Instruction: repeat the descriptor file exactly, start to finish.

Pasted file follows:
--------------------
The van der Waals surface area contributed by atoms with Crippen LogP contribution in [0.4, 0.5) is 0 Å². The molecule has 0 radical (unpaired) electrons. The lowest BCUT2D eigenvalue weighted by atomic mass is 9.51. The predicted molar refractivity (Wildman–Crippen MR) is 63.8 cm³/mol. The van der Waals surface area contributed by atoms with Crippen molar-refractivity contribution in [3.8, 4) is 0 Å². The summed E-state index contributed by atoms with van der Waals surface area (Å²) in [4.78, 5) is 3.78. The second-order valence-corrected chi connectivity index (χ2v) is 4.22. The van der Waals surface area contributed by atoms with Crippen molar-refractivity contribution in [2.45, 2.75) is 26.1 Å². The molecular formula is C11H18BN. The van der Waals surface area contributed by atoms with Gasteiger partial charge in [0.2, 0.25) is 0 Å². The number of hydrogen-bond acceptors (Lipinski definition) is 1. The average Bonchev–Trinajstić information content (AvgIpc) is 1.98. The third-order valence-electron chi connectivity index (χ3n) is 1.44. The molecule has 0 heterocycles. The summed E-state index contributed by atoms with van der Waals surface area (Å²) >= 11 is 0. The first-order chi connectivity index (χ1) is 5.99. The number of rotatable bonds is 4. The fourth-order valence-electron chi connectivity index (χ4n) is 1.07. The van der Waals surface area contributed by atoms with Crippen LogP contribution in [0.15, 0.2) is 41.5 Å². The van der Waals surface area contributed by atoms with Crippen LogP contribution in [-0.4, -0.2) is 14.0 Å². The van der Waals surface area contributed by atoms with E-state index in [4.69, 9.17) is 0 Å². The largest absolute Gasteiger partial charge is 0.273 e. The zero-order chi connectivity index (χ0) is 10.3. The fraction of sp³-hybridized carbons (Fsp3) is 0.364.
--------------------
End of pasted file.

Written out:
The van der Waals surface area contributed by atoms with Crippen LogP contribution in [0.4, 0.5) is 0 Å². The molecule has 0 radical (unpaired) electrons. The lowest BCUT2D eigenvalue weighted by atomic mass is 9.51. The predicted molar refractivity (Wildman–Crippen MR) is 63.8 cm³/mol. The van der Waals surface area contributed by atoms with Crippen molar-refractivity contribution in [3.8, 4) is 0 Å². The summed E-state index contributed by atoms with van der Waals surface area (Å²) in [4.78, 5) is 3.78. The second-order valence-corrected chi connectivity index (χ2v) is 4.22. The van der Waals surface area contributed by atoms with Crippen molar-refractivity contribution in [2.45, 2.75) is 26.1 Å². The molecular formula is C11H18BN. The van der Waals surface area contributed by atoms with Gasteiger partial charge in [0.2, 0.25) is 0 Å². The number of hydrogen-bond acceptors (Lipinski definition) is 1. The average Bonchev–Trinajstić information content (AvgIpc) is 1.98. The third-order valence-electron chi connectivity index (χ3n) is 1.44. The molecule has 0 heterocycles. The summed E-state index contributed by atoms with van der Waals surface area (Å²) >= 11 is 0. The first-order chi connectivity index (χ1) is 5.99. The number of rotatable bonds is 4. The fourth-order valence-electron chi connectivity index (χ4n) is 1.07. The van der Waals surface area contributed by atoms with Crippen LogP contribution in [0.15, 0.2) is 41.5 Å². The van der Waals surface area contributed by atoms with Crippen LogP contribution in [-0.4, -0.2) is 14.0 Å². The van der Waals surface area contributed by atoms with E-state index in [4.69, 9.17) is 0 Å². The largest absolute Gasteiger partial charge is 0.273 e. The zero-order chi connectivity index (χ0) is 10.3. The fraction of sp³-hybridized carbons (Fsp3) is 0.364.